- otherwise—an explanation of how the cost is passed on to the member, including details of the interest;
- as applicable:
- where subparagraph (7)(i) applies:
- the amount of the fees to be deducted from the member’s superannuation interest; or
- if the amount of the fees cannot be determined—a reasonable estimate of the amount and an explanation of the method used to work out the estimate;
- where subparagraph (7)(ii) applies:
- the amount of the cost; or
- if the amount of the cost cannot be determined—a reasonable estimate of the amount of the cost and an explanation of the method used to work out the estimate;
- a statement to the effect that the member can withdraw their consent at any time before the cost is passed on to the member by contacting the fund.
Advising clients on their superannuation appears to involve an increase in paperwork due to the different consent confirmation requirements.
Providing consent approval forms to deduct ongoing fee.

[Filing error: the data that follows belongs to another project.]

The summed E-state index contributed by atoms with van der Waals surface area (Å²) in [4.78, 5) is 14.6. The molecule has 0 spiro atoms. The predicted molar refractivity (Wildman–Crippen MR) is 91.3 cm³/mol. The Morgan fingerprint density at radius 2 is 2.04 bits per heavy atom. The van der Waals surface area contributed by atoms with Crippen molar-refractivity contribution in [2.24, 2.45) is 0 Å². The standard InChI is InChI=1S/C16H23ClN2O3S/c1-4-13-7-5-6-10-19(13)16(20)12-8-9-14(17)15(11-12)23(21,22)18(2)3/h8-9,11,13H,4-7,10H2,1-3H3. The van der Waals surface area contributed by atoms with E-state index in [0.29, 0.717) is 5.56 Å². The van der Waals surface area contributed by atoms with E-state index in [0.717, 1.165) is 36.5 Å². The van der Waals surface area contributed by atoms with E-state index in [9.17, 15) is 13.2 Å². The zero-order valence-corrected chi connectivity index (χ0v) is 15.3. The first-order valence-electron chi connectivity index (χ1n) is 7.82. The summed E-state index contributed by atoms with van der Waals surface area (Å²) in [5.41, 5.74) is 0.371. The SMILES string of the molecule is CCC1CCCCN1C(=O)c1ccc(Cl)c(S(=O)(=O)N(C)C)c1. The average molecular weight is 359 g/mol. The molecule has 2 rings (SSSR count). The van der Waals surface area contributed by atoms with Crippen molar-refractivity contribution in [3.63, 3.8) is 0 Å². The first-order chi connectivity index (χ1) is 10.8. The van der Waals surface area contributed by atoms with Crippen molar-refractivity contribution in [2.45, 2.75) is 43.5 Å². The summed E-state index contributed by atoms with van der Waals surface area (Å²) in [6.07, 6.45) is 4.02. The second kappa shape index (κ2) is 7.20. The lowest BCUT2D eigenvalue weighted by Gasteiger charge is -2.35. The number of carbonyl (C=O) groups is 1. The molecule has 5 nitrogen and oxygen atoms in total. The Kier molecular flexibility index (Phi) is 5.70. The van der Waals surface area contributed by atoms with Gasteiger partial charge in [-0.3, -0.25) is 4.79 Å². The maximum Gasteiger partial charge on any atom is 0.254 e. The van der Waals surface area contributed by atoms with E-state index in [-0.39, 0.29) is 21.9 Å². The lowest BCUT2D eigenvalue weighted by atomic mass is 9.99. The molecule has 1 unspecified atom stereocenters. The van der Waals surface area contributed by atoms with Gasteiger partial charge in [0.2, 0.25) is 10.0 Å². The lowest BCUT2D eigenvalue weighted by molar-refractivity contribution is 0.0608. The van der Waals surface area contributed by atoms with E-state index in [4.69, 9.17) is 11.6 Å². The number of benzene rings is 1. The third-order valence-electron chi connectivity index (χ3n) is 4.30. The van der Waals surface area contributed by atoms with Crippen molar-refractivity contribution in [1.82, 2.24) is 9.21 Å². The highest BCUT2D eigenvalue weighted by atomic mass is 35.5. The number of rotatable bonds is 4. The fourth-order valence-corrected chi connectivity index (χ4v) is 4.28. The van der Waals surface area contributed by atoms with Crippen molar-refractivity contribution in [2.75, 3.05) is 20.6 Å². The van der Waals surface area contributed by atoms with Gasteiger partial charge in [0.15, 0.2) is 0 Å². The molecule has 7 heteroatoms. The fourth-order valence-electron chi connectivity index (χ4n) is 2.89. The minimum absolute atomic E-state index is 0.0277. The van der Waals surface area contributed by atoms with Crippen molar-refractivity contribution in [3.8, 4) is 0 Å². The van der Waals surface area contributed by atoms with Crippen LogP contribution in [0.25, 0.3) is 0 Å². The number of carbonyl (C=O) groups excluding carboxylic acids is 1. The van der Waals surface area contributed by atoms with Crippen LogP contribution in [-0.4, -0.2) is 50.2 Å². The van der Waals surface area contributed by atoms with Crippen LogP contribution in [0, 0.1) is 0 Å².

If you use a platform provider to manage a client’s financial assets, the platform provider will most likely ask you to provide the information rather than the client directly. Likewise, a Trustee of superannuation fund. You will need to monitor what each platform provider or Trustee requires to facilitate the capture of the authorisation by the client.
Amend your workflow to ensure the above is provided on a timely basis to the relevant entity(ies).
Accepting consent electronically
The client may provide their written consent electronically and receive that consent electronically. It does not have to be a physical return of the signed consent.
Joint account holders
Joint account holders must give their written consent every year.
Fee Disclosure Statement to all clients with ongoing fee arrangements – removal of grandfathering